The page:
As a mean to advance mechanistic understanding of migraine, the research activity focuses on the investigation of the cellular and circuit mechanisms of the primary brain dysfunctions that cause a rare monogenic form of migraine with aura (familial hemiplegic migraine, FHM), using FHM mouse models. These animal models include knock-in mice carrying FHM type 1 and type 2 mutations in the genes encoding the neuronal voltage-gated calcium channel CaV2.1 and the astrocytic alpha2 Na/K ATPase, respectively.
The experimental approach is to combine experiments in acute cortical slices and in head-fixed awake animals using electrophysiological, imaging and optogenetic techniques to study the brain pathogenic alterations at a multi-scale level (cellular, synaptic, local microcircuit and mesoscale circuit levels).
Five recent publications
- Brennan KC and Pietrobon D. A systems Neuroscience approach to migraine. (2018) Neuron 97: 1004-1021
- Capuani C, Melone M, Tottene A, Bragina L, Crivellaro G, Santello M, Casari G, Conti F and Pietrobon D. Defective glutamate and K+ clearance by cortical astrocytes in familial hemiplegic migraine type 2. (2016) EMBO Mol Med. 8:967-986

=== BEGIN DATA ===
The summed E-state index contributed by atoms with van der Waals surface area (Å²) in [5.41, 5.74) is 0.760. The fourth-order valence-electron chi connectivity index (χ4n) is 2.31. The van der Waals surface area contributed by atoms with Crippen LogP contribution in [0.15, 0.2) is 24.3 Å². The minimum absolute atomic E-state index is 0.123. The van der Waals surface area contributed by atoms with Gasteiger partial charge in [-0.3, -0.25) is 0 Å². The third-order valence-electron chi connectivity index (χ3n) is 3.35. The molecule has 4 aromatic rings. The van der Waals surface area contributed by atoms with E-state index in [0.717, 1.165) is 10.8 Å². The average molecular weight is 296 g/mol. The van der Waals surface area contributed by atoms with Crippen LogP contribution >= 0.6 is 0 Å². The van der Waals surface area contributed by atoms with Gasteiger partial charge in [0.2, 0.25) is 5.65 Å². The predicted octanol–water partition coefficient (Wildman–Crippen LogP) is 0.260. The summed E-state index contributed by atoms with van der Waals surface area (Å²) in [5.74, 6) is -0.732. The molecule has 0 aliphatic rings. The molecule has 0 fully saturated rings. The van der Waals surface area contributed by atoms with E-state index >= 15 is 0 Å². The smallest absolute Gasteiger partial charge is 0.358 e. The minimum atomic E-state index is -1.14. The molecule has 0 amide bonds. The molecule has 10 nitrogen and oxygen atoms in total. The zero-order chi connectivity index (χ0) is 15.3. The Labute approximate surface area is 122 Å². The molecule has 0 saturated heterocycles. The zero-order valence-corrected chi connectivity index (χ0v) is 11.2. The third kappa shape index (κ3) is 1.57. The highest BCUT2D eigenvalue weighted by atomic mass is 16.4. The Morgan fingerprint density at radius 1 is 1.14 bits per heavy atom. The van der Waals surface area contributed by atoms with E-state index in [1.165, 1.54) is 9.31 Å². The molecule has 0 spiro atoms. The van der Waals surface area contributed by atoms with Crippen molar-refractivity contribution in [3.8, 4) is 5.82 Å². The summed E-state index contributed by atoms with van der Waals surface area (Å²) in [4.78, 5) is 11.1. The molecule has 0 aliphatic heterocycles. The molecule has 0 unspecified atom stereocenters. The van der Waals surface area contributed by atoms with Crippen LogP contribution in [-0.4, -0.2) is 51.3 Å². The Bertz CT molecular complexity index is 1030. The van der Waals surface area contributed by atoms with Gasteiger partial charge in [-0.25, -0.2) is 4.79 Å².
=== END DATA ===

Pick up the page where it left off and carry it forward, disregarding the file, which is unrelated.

- Pietrobon D and Moskowitz M. Propagation of chaos and commotion in the wake of cortical spreading depression and spreading depolarizations. (2014) Nature Rev. Neurosci. 15:379-393
- Vecchia D, Tottene A, van den Maagdenberg AM and Pietrobon D. Mechanism underlying unaltered cortical inhibitory synaptic transmission in contrast with enhanced excitatory transmission in CaV2.1 knockin migraine mice (2014) Neurobiol Dis. 69:225-234
- Tottene A, Conti R, Fabbro A, Vecchia D, Shapovalova M, Santello M, van den Maagdenberg AMJM, Ferrari M and Pietrobon D. Enhanced excitatory transmission at cortical synapses as the basis for facilitated spreading depression in CaV2.1 knockin migraine mice. Neuron (2009) 61: 762-773